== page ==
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Ruminations on Sustaining Beauty

Ruminations on Sustaining Beauty

By Caylie Warkentin

A person with good thoughts cannot ever be ugly. You can have a wonky nose and a crooked mouth and a double chin and stick-out teeth, but if you have good thoughts it will shine out of your face like sunbeams and you will always look lovely. 

 

Roald Dahl

"Solaré" is an Italian word that translates literally to solar in English, for solar power, or solar light. The word, though, is not used in association with the sun or its light. It is instead used to describe someone whose beauty manifests in an intangible light that emanates from within and is expressed in joy, radiance, and goodness. Spain has a similar word to compliment someone who exudes joy - es un sol, or que solete, which is used to describe someone who appears as if they have the sun shining out of them. This is one of the highest compliments paid to someone, and is beautiful in part because it recognizes and validates beauty within someone that is not based on tangible physical appearance. Beauty, simply put, shines from within. 

 

Let’s pause for a moment. Think of your favourite qualities. How many of them are traits related to your physical appearance? When was the last time you were complimented on something other than how you looked? This might be a novel concept. Beauty is often so rooted in the physicality of how we present ourselves and is memorialized in sculptures, in paintings, in photographs – things meant to be handled, worn down over time by curious hands rooted in the inevitability of its impermanence. Beauty in the physical cannot be sustained, if we only ever know it as something tangible to run our fingers over while it still glistens.

 

Let’s contemplate the paradox of the beauty industry that promises to sustain, enhance, or even regenerate youthful beauty, often by incorporating fillers, additives, or even microdoses of toxins, in efforts to slow the sands of time. However, the longevity of beauty might truly reside in everything beyond our physical appearance, in a glow that emanates from within.

 

Beauty inward, and outward

 

The French have a saying that goes il faut souffrir pour être belle, roughly translating to beauty is pain. This term is reminiscent of too-small high heels, of toes crammed into red soles, of cosmetic surgeries that weave bruises like a tapestry across our skin. But this pain isn’t new. Women in paintings hung on museum walls have waists bound in corsets, faces pale from costume makeup laden with powdered white lead and cadmium.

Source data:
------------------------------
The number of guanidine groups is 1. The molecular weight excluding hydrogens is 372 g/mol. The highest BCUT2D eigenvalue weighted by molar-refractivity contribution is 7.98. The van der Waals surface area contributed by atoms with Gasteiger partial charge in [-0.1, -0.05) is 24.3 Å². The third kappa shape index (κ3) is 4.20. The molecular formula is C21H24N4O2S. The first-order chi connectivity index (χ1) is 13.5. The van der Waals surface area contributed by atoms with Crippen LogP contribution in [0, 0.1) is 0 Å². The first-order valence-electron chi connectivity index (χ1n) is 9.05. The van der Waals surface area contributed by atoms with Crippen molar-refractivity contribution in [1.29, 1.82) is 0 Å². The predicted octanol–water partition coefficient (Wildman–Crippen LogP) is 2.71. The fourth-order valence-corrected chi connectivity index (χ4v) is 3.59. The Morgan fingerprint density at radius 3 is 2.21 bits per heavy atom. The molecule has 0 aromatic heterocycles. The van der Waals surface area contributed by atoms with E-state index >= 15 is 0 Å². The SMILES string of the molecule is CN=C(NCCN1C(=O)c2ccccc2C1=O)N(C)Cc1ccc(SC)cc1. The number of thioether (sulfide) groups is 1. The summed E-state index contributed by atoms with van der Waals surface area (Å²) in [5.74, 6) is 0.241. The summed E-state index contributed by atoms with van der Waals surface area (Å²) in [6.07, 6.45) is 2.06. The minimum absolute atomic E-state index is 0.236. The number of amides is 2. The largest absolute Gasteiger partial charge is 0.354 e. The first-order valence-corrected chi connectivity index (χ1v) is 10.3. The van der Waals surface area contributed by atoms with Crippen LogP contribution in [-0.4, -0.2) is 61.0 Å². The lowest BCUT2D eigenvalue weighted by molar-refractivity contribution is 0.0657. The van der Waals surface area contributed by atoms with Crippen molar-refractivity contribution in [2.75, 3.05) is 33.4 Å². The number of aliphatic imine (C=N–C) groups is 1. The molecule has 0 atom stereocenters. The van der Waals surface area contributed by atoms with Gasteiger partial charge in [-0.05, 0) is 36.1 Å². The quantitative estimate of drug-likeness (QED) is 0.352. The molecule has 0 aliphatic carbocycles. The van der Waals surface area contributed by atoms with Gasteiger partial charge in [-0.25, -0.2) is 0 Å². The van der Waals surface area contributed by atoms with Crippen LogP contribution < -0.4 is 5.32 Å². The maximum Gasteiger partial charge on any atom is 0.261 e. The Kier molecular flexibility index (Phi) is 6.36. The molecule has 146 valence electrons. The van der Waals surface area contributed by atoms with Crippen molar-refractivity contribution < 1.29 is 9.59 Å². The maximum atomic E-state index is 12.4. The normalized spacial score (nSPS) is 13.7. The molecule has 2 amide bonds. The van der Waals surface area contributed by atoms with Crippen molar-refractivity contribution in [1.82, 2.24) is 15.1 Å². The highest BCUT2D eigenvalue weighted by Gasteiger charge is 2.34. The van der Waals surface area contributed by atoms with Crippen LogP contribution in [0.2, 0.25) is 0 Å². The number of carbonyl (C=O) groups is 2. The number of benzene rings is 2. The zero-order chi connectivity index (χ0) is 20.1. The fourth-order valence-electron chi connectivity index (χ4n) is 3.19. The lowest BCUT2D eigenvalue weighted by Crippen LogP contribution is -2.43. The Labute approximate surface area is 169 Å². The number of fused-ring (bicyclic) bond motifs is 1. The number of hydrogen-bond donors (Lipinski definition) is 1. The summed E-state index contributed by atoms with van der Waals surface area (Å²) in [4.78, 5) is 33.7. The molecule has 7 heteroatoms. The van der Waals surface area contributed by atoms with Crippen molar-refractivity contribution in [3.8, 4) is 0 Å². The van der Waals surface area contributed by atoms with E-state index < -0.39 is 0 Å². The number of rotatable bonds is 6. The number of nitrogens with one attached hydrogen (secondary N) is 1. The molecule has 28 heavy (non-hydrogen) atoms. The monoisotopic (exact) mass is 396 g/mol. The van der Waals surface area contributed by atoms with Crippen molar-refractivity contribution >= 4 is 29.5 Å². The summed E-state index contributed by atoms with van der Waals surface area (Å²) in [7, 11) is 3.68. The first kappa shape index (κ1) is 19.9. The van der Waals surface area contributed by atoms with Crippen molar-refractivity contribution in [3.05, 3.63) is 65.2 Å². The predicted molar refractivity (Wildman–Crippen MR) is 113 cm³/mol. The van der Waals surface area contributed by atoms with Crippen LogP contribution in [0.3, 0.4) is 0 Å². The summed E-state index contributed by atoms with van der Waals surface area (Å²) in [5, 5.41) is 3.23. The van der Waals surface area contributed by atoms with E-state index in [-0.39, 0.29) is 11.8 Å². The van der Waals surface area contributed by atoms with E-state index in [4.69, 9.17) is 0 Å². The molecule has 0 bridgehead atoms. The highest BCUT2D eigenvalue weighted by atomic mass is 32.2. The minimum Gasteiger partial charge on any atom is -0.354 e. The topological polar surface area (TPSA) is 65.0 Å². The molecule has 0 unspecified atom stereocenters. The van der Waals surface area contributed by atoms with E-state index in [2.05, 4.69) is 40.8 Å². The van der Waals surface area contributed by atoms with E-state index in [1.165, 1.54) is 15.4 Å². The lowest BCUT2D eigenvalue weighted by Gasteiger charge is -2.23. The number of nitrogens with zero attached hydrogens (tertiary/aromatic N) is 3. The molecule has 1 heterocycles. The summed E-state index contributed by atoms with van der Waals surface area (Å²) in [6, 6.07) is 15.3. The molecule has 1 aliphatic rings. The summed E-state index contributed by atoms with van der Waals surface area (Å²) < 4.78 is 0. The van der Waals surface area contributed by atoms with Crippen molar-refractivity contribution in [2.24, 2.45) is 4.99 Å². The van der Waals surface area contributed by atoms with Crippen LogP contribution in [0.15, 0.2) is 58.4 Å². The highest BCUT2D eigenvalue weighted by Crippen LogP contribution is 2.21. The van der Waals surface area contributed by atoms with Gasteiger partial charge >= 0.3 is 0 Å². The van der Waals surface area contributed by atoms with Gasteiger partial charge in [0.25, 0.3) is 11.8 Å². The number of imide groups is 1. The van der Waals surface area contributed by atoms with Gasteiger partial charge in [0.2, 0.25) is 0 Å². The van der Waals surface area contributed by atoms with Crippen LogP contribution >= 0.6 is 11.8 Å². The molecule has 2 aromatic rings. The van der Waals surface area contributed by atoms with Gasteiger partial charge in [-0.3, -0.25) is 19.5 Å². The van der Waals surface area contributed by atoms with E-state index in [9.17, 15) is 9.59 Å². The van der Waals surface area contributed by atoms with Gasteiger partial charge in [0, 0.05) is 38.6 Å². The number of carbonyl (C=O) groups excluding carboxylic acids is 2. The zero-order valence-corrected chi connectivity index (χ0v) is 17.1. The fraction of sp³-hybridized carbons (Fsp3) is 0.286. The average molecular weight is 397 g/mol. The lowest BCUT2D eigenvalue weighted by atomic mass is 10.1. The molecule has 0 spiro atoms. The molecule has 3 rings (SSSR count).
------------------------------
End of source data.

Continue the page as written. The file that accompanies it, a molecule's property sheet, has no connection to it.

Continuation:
Ever-changing trends are the ripples on the pond’s surface Narcissus gazed into. We begin to witness ourselves in our abstraction and the surface undulates, shifts to another image, one that is again foreign to us, made accessible only through the continuous consumption of products we abandon when the trend inevitably changes again. Over time, this is exacerbated. Chasing trends and aging often can leave us misaligned with how we feel internally, and our changing outward appearance might feel like a loss rather than an expansion.

 

There is value in impermanence. Our love for the moon doesn’t diminish as it cycles through phases, so why do we seek to impede the ephemerality of our physical selves? Stagnation is insipid, unchallenging. Revel in yourself as you exist within this moment. You will not meet again. Thank yourself for being here, as you are. It is enough.

 

Our experience of ourselves is so deeply rooted in the products on our bodies. Be it a favourite shade of lipstick like a good luck charm we leave on rims of glasses and letters we send, these products become extensions of ourselves. In recent years wellness and beauty have evolved from two entities distinct in their qualities – one relating to the “interior”, and one relating to the “exterior”, now two parallel lines intersecting at a crossroads. Physical and mental wellness and beauty are joined hand in hand and our beauty regimens provide space that is creative, meditative, and entirely ours.

Sustained beauty might be, in part, the recognition of our physical selves rooted in wellness, the ground upon which we stand and flourish. Through clean beauty movements that cycle through iterations of plant-derived formulas to locally-sourced ingredients to small-batch production, the cosmetic industry has sought to cultivate routines grounded in intent and mindfulness through healthful ingredients. This envision of beauty recognizes the necessity of beneficial ingredients for both our bodies and minds. Wellness beauty - no longer two separate words on a page but an understanding that beauty begins first and foremost with our inner health.

While constructs and ideas of beauty are inextricable from the physicality of our world, that does not mean they are confined to the boundaries of what is palpable. Sustained beauty relies not on our physical selves or on applied products but is beauty that exists within ourselves, independently of our external selves. Like the Italian solare, these are traits of personality, beauty that emanates internally into the outside world. This part is truly ours to keep and maintain, the part that we can sustain through time.

 

Author Patrick Rothfuss writes that there is a distinction between the outward perception and appreciation of beauty and beauty that simultaneously exists independently, and alongside, the perception of it. We are not seen as beautiful - we are beautiful, seen.

 

Let our sense of self rest not in the hands of others but in our own -  soft, gentle, and everlasting.

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